I've been learning about compound sentences recently while writing a web serial and came across this sentence in one of my chapters (for context, Ralphie is a superhero who has just been told the costume she made for herself looks like a dress, and she's not happy about it because she wanted it to look like a tunic):

'Confused, Ralphie looked down at her costume, and moaned.'

I don't want to omit the second comma, because the pause shows that Ralphie regards her costume for a moment before moaning, but I'm not sure that this is grammatically correct since from what I've learned (or think I've learned), you shouldn't put a comma before an 'and' unless it's the second independent clause of a compound sentence. 'And moaned' has the implied subject of Ralphie, but I don't think that makes it a full-fledged independent clause. So, there's my question: can a compound sentence have an implied second subject in the second clause?

  • You shouldn't omit the second comma. It conveys the very important fact that if you were reading aloud, there would be a pause at that point. I think spoken pauses override any rules about leaving out commas. Commented Jun 21, 2017 at 12:06
  • The meaning is perfectly clear, but the comma looks weird. You wouldn’t write “Look up to the skies, and see”, would you?
    – Grimmy
    Commented Jun 21, 2017 at 12:50
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    Commas don't usually convey a pause, but rather a particular intonation contour -- mid-lo-hi-mid -- that's used to separate constituents and mark their adjunction in this particular way. I agree that a pause is indicated in reading the sentence aloud, but unfortunately the comma contour doesn't provide that pause, and thus looks and sounds weird here. This is the fault of English orthography, which doesn't provide the right resources for indicating intonation (among many other features of language). Commented Jun 21, 2017 at 13:17
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    'Confused, Ralphie looked down at her costume ... and moaned.' conveys the pause. Commented Jun 21, 2017 at 13:50
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    I think an 'em dash' indicates a literal pause better then '...' which indicates ellipsis (which would have to be her unspoken thoughts).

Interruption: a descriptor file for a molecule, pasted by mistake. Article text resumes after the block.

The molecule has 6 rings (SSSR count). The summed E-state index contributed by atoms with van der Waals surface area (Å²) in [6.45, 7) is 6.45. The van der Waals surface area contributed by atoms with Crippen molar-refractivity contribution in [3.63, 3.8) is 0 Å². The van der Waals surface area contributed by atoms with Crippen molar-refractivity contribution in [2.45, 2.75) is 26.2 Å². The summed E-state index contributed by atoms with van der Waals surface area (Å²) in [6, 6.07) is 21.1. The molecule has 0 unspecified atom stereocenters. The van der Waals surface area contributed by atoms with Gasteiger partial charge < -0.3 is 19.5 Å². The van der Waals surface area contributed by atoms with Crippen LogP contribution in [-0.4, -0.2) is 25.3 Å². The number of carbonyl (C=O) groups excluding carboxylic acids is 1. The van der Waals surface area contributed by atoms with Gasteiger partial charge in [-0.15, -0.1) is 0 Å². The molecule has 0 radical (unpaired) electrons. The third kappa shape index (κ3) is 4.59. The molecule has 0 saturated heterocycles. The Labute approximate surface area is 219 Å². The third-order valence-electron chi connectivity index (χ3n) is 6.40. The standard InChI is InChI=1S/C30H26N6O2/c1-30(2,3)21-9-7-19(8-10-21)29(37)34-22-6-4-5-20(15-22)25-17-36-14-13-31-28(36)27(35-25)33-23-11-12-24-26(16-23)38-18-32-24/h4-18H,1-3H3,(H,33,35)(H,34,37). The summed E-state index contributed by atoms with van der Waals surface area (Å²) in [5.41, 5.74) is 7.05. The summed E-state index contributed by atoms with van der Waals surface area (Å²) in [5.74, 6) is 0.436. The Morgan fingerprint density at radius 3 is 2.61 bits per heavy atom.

– AmI
    Commented Jun 26, 2017 at 22:15

2 Answers 2


In colloquial English, it's very common for function words to be dropped from the start of an independent clause. That sometimes amounts to an implied subject:

My wife left me. She says I don't love her anymore. Says I'm married to my work.

but often not:

You coming with us?
Looking for something?
A guy walks into a bar with a chunk of asphalt under his arm. Bartender asks, "What can I get ya?" Guy says, "I'll have a beer, and one for the road."

(where we've elided a helping verb, a helping verb plus subject, and a definite article (twice), respectively).

But you're clearly interested in formal English, where the only implied subjects are the implied second-person subjects of most imperatives:

Your report was fine, but next time please give me a chance to review it before you send it to the Board.

So no, your sentence is not a compound sentence.

But that doesn't mean you can't use a comma. Rules like "Don't use a comma between the two parts of a compound predicate" should be thought of as defaults: Don't use a comma there, except when you have a specific reason to.

(To be honest, the comma in your sentence doesn't give me the sense that she's looking at her costume for a moment before moaning, but I'm just one reader. Others may feel differently.)

  • This is didactic and very useful for ELLers.
    – Lambie
    Commented Jul 2, 2018 at 20:34

How about em dashes? Ref: Little Brown Handbook, 11th Ed. Pg. 470-471-2; Pearson Education, Inc. 2010

Dashes: Dashes give the information the greatest emphasis. Commas: Are less emphatic. Parentheses: Are the least emphatic, signaling the information is just worth a mention. (LBH P.471)

  • Use a dash to indicate shifts in tone or thought and to set off some sentence elements.

    ** The dash is mainly a mark of interruption: it signals an insertion or break (LBH 470). Form a dash with two hypens (--) or use the character called an "em dash" on your word processor. Do not add extra space around or between the hyphens or around the em dash.

  • Use a dash or dashes to indicate shifts and hesitations:

    Shift in tone: Larry--large and out of shape--was discharged from the Army.

    Unfinished thought: If frogs could fly--but why do they need to.

    Hesitation in dialog: "I was overwhelmed by your offer to pay for my house--" He shuddered, and fell to the floor.

You can use a dash or dashes to emphasis nonessential elements (P.471) - Dashes may be used in place of commas or parentheses to set off and emphasize nonessential elements.

Confused, Ralphie looked down at her costume--and moaned.

**Be sure to use a pair of dashes when the element interrupts a main clause.

Don't use the em dash when commas,semicolons, and periods are more appropriate, and don't use too many dashes (P.472). It creates a jumpy, or breathy quality in writing if used too much in a sentence, paragraph, or throughout a document.


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